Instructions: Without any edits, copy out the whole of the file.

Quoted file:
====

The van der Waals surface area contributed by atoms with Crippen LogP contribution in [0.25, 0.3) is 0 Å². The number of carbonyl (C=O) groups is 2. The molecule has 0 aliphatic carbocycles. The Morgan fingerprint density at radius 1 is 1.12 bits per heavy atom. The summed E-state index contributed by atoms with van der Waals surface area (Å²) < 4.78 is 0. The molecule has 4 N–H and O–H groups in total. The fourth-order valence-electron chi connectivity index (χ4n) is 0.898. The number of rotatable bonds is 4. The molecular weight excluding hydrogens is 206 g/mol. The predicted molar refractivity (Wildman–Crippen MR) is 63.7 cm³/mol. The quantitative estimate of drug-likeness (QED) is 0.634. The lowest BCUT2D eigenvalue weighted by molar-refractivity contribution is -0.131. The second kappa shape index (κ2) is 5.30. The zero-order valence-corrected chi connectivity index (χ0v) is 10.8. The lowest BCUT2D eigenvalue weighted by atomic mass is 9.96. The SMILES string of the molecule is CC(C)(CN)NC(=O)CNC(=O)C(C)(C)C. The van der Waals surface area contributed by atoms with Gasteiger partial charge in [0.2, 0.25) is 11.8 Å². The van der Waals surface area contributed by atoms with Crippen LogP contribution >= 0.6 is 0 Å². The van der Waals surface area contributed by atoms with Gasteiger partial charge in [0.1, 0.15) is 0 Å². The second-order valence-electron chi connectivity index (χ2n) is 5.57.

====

The van der Waals surface area contributed by atoms with Crippen LogP contribution in [0.25, 0.3) is 0 Å². The number of carbonyl (C=O) groups is 2. The molecule has 0 aliphatic carbocycles. The Morgan fingerprint density at radius 1 is 1.12 bits per heavy atom. The summed E-state index contributed by atoms with van der Waals surface area (Å²) < 4.78 is 0. The molecule has 4 N–H and O–H groups in total. The fourth-order valence-electron chi connectivity index (χ4n) is 0.898. The number of rotatable bonds is 4. The molecular weight excluding hydrogens is 206 g/mol. The predicted molar refractivity (Wildman–Crippen MR) is 63.7 cm³/mol. The quantitative estimate of drug-likeness (QED) is 0.634. The lowest BCUT2D eigenvalue weighted by molar-refractivity contribution is -0.131. The second kappa shape index (κ2) is 5.30. The zero-order valence-corrected chi connectivity index (χ0v) is 10.8. The lowest BCUT2D eigenvalue weighted by atomic mass is 9.96. The SMILES string of the molecule is CC(C)(CN)NC(=O)CNC(=O)C(C)(C)C. The van der Waals surface area contributed by atoms with Gasteiger partial charge in [0.2, 0.25) is 11.8 Å². The van der Waals surface area contributed by atoms with Crippen LogP contribution >= 0.6 is 0 Å². The van der Waals surface area contributed by atoms with Gasteiger partial charge in [0.1, 0.15) is 0 Å². The second-order valence-electron chi connectivity index (χ2n) is 5.57.